This 2006 study also looked at samples of cancer cells that were taken from other men with prostate cancer-not the same men who drank the pomegranate juice. These cancer cells were then treated with serum – a component of blood – from the men who drank pomegranate juice to see if the cancer cells stopped growing. The study found that cancer cells died when treated with the serum.  That sounds impressive, but there are many reasons why the serum could have caused the cancer cells to die. The researchers called for a future study with a control group (where cancer cells are treated with nothing), but six years later no study like that has been published.

Studies of pomegranate juice on mice and on human cells were more promising, but also not conclusive. One study funded by the U.S. Public Health Service, a government agency, looked at the effect of pomegranate extract – a very concentrated form of pomegranate juice – on prostate cancer cells that were taken from patients but grown outside of the body.[4] They found that the growth of cancer cells treated with the pomegranate extract was slower in comparison to the cancer cells not treated with the extract. In this same study, scientists also looked at the effects of pomegranate extract on the tumor size of mice with prostate cancer. They saw that the growth rate of the tumors in mice treated with the extract was slower in comparison to the growth rate of tumors in the mice that were not treated.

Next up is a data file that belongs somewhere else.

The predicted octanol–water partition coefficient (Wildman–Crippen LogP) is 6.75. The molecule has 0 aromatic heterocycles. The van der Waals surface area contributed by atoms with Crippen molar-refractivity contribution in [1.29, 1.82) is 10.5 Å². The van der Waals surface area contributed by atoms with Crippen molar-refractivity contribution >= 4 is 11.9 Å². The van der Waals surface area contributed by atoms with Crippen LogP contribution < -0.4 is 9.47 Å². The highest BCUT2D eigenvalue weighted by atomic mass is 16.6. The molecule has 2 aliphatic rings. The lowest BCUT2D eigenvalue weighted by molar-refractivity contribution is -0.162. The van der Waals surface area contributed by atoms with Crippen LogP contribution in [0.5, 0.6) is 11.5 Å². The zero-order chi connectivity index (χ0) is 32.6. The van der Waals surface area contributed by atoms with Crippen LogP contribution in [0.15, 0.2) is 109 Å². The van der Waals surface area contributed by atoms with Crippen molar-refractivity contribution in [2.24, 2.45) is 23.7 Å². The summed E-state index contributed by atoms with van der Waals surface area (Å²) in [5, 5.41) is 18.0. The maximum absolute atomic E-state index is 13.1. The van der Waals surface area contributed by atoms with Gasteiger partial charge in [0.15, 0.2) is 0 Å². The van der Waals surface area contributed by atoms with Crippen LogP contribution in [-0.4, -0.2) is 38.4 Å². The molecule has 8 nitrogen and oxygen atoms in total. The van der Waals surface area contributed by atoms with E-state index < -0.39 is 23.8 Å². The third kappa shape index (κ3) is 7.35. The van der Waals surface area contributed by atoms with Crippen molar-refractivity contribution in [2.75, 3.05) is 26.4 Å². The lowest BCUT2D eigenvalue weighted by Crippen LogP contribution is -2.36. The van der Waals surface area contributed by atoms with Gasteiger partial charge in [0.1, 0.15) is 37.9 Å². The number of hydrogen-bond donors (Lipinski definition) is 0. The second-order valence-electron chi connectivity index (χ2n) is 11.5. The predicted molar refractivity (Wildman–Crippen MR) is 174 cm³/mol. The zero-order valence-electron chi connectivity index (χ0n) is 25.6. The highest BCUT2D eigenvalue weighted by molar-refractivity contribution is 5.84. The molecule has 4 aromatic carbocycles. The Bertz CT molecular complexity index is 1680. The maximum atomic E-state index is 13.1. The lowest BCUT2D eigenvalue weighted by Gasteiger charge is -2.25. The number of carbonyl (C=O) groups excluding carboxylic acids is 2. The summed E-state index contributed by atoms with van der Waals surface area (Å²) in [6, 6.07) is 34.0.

Another laboratory study found that more prostate cancer cells died in the samples treated with pomegranate juice concentrate provided by Pom Wonderful than in samples treated with different types of pomegranate extract.[5] The researchers believe that the many different chemical compounds in pomegranate juice work together to kill cancer cells, and that the pomegranate extract did not have all of these compounds and so did not have as strong of an effect. However, this study does not tell us if drinking pomegranate juice-rather than applying it to cancer cells-can prevent or treat cancer.  Even if there were research indicating a benefit from drinking the juice, how much juice would men have to drink?